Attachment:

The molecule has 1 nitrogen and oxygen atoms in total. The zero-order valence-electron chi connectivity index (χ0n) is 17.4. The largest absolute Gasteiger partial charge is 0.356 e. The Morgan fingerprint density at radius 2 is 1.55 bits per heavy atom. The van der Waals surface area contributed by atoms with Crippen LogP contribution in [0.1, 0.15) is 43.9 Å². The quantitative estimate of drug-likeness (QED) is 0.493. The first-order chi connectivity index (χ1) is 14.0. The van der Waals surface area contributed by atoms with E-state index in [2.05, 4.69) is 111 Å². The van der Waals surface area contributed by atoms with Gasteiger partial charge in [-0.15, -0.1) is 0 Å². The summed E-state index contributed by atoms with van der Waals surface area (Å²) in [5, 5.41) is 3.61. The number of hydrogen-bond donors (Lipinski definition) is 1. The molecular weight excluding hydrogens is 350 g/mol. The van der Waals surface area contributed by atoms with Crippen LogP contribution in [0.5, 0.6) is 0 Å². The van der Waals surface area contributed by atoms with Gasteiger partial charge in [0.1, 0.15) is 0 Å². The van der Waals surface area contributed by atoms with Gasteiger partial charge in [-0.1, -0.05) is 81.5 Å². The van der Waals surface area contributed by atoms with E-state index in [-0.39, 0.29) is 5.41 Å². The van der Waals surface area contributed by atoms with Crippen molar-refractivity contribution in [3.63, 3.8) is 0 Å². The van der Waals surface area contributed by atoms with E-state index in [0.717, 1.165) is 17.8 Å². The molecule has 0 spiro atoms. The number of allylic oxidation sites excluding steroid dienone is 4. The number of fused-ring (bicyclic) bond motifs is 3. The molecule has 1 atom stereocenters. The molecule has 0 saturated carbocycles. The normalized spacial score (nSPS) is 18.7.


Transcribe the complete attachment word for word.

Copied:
The molecule has 1 nitrogen and oxygen atoms in total. The zero-order valence-electron chi connectivity index (χ0n) is 17.4. The largest absolute Gasteiger partial charge is 0.356 e. The Morgan fingerprint density at radius 2 is 1.55 bits per heavy atom. The van der Waals surface area contributed by atoms with Crippen LogP contribution in [0.1, 0.15) is 43.9 Å². The quantitative estimate of drug-likeness (QED) is 0.493. The first-order chi connectivity index (χ1) is 14.0. The van der Waals surface area contributed by atoms with E-state index in [2.05, 4.69) is 111 Å². The van der Waals surface area contributed by atoms with Gasteiger partial charge in [-0.15, -0.1) is 0 Å². The summed E-state index contributed by atoms with van der Waals surface area (Å²) in [5, 5.41) is 3.61. The number of hydrogen-bond donors (Lipinski definition) is 1. The molecular weight excluding hydrogens is 350 g/mol. The van der Waals surface area contributed by atoms with Crippen LogP contribution in [0.5, 0.6) is 0 Å². The van der Waals surface area contributed by atoms with Gasteiger partial charge in [0.1, 0.15) is 0 Å². The van der Waals surface area contributed by atoms with Gasteiger partial charge in [-0.1, -0.05) is 81.5 Å². The van der Waals surface area contributed by atoms with E-state index in [-0.39, 0.29) is 5.41 Å². The van der Waals surface area contributed by atoms with Crippen molar-refractivity contribution in [3.63, 3.8) is 0 Å². The van der Waals surface area contributed by atoms with E-state index in [0.717, 1.165) is 17.8 Å². The molecule has 0 spiro atoms. The number of allylic oxidation sites excluding steroid dienone is 4. The number of fused-ring (bicyclic) bond motifs is 3. The molecule has 1 atom stereocenters. The molecule has 0 saturated carbocycles. The normalized spacial score (nSPS) is 18.7.